NOVIC: Breeding in Response to Farmers’ Needs

Growing Magazine features the Northern Organic Vegetable Improvement Collaborative (NOVIC) in an article titled, “Collaborative and Organic.”

Jim Myers, professor of horticulture at Oregon State University, manages NOVIC. He listed a few advantages to the project: “I think it gives us a broad set of environments and many environments in one year for testing our breeding materials. That’s always a problem with breeders. It takes a lot of resources to run a trial. My rule of thumb is to have at least nine year-locations of data before I release a variety. That could be like three locations in three years, or one location in nine years or some combination. You need that multi-environment data to really understand how varieties behave.”

The collaborative focus on five crops gives researchers a snapshot of a variety performing in four regions of the country and multiple trials. Myers said, “We have these mother-daughter trial arrangements where we have the replicated trial on station at the hub location, and then three satellite trials on organic farms with these materials.”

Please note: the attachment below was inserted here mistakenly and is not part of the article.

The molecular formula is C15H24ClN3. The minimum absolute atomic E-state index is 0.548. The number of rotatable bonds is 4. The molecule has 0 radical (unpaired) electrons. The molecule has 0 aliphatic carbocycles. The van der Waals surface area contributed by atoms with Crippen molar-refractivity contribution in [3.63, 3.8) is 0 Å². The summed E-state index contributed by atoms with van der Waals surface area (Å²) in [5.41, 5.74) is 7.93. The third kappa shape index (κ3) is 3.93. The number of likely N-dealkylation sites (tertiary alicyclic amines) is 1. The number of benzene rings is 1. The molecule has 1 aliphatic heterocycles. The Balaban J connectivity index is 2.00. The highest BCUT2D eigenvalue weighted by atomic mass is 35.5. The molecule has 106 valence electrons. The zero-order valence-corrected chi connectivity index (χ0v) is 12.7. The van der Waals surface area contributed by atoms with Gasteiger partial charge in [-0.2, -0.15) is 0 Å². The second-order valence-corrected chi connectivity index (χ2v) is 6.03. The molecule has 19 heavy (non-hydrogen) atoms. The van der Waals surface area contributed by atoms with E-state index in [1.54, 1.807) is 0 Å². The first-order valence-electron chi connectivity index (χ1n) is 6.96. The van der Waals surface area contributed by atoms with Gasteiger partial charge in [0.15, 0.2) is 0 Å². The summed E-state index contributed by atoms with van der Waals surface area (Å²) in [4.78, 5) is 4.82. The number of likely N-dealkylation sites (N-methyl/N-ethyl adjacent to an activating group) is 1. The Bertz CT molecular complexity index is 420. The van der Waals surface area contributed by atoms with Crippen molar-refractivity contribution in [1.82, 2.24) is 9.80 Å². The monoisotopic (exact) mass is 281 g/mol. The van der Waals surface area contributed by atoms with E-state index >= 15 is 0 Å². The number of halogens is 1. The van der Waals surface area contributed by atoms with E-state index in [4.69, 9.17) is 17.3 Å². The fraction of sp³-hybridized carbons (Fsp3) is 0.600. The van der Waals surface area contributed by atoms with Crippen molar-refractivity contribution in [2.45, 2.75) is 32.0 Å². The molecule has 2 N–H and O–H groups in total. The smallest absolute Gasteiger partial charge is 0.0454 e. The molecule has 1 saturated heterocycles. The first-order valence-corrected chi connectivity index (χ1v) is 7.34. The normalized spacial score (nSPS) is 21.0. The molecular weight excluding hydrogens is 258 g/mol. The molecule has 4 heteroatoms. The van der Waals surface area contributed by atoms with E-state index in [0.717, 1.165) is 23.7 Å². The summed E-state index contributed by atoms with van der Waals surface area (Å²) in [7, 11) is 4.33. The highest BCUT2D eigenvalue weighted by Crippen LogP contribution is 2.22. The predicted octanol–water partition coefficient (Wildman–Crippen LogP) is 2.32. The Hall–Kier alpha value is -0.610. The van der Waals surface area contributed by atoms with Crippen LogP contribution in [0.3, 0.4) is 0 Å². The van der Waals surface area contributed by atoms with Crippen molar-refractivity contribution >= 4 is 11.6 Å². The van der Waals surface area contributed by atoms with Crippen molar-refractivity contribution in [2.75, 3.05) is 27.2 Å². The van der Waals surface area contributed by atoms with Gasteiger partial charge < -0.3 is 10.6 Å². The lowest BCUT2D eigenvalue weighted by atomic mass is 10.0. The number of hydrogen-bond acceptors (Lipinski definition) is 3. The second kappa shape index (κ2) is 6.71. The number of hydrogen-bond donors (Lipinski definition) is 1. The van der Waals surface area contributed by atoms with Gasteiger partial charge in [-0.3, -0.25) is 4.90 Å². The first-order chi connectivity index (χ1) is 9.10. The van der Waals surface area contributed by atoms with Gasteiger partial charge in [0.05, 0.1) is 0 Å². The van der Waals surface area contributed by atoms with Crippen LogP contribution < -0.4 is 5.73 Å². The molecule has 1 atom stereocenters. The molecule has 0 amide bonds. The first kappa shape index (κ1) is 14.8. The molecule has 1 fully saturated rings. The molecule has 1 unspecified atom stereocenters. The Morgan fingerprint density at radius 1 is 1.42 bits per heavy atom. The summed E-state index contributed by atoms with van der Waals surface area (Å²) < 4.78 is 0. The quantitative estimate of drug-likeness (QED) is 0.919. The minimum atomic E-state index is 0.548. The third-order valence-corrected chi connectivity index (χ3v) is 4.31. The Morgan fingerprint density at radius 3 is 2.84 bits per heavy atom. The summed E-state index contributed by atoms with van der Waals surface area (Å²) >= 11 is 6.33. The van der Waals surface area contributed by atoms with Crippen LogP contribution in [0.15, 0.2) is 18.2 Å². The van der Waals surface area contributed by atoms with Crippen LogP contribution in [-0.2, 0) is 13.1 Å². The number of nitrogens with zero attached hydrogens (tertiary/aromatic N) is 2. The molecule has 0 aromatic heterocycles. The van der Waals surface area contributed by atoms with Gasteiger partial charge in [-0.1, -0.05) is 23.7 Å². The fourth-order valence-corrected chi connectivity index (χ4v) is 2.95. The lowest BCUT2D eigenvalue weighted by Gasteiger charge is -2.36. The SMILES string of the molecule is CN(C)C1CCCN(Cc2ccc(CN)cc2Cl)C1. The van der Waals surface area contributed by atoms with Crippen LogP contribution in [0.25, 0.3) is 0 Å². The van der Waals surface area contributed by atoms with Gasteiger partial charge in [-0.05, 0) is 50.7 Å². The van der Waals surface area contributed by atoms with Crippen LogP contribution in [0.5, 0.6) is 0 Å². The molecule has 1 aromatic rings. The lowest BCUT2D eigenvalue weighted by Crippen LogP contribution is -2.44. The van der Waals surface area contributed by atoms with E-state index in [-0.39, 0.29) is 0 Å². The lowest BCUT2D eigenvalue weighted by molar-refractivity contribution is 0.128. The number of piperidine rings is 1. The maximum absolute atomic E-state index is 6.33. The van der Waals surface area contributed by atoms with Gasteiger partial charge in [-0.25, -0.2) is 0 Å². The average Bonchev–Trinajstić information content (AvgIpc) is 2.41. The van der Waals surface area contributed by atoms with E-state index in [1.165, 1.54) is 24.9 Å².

As a partner in NOVIC, OSA is working on a good March harvest carrot for the Pacific Northwest. We’re breeding a Nantes-type carrot at Nash Huber’s farm in Sequim, Washington. Jim Myers thinks the new carrot may work in a number of “maritime” environments, including northern California and Long Island.

Micaela Colley, OSA’s executive director and director of research and education, said: “Most research is not aimed toward fulfilling the agronomical and market needs of organic producers, so this project is unique in that it’s a collaboration of five institutions that are receiving input from organic producers on what they need in terms of qualities in vegetable crops, and then breeding in response to those needs.”

Read the full article

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